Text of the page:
Sustainable Ocean Summit: US must work harder to advance sustainable aquaculture
Jerry Schubel, president and CEO of the Aquarium of the Pacific, has some big ideas on how the United States can advance sustainable aquaculture.
Speaking at the World Ocean Council’s Sustainable Oceans Summit in Halifax, Nova Scotia, Canada, Schubel said the U.S. “can and must have a growing future if we are going to feed 2.5 billion more people by this century’s end.”
The United Nations has said the one country with the greatest potential to make a significant contribution to aquaculture is the United States. Just one-tenth of one percent of U.S. managed waters could produce an amount of seafood equal to the world total wild catch, he said.
But, according to Schubel, “The U.S. aquaculture industry is stuck. The science and technology have evolved; the industry has not.”
“We have new tools for placing farms in appropriate places, seeing they are not over-stocked, reducing escape and to minimize the waste of food,” he said, mentioning spatial planning as an example. “Spatial planning is a powerful tool for identifying areas that are of particular biological importance and should be set aside as a protected area, but spatial planning will also identify others area for other uses by society that will benefit the economy without adversely impacting the ecosystem.”
Schubel criticized the fact that the United States doesn’t have a single finfish farm in federal waters, and has just one shellfish farm. Two additional finfish farms have applied for permits, but their permits have not been acted on, he said.
“Why is that? Do we have higher environmental standards in the U.S. than the rest of the world? Is it a lack of knowledge and technology? Is there no interest among aquaculture entrepreneurs? Is there a lack of suitable ocean conditions? The answer is none of them,” Schubel said. “A major answer is we don’t have one federal agency with lead responsibility for aquaculture in the United States. You have to go through agency after agency in order to get a permit. Our permitting process is like the definition given to a committee years ago: a committee is a dark alley down which good ideas are taken and strangled to death.”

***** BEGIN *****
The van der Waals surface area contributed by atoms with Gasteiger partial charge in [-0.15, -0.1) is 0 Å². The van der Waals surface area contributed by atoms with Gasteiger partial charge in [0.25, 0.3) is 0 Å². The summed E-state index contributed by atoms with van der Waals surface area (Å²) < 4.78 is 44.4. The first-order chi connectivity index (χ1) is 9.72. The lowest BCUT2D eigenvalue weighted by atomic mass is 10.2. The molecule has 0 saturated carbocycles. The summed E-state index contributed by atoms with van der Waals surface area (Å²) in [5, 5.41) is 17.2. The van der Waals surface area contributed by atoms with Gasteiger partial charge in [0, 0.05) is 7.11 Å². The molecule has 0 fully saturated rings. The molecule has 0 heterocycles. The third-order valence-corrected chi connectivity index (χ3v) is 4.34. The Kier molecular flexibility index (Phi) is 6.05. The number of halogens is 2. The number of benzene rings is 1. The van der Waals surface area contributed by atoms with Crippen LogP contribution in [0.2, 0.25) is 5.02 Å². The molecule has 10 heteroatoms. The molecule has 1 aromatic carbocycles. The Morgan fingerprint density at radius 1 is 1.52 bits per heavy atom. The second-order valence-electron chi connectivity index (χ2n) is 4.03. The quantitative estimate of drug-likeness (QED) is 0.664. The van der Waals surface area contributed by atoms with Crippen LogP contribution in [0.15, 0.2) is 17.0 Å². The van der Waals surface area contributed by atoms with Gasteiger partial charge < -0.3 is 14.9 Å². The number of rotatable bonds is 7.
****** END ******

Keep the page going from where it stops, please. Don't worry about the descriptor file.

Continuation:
Schubel’s solution is for the U.S. to embrace “comprehensive spatial planning, using the best science to detect and identify areas for legitimate aquaculture use.” This is something the European Union has done with success, he said. While some of this has been done in deep water in the Mid-Atlantic and along the California coast, Schubel said, “The U.S. record is spotty.”
Among impediments to the development of U.S. aquaculture industry are negative public perception and understanding, which puts pressure on policymakers, since a small group of opponents attend hearings and meetings and are heard, Schubel said.
“In the U.S. not much is known about aquaculture and what is known is out of date, incorrect and often wrong,” he said. “Dated messages have lifespan. A recent study found that perceived environmental concern was a primary diver for negative comments to the regulatory process for farms in U.S. A relatively small number of people comment on these applications. They go to public hearings and they’re very vocal in their opposition.”
In response, Schubel believes there should be a public education effort launched centered on the importance of aquaculture.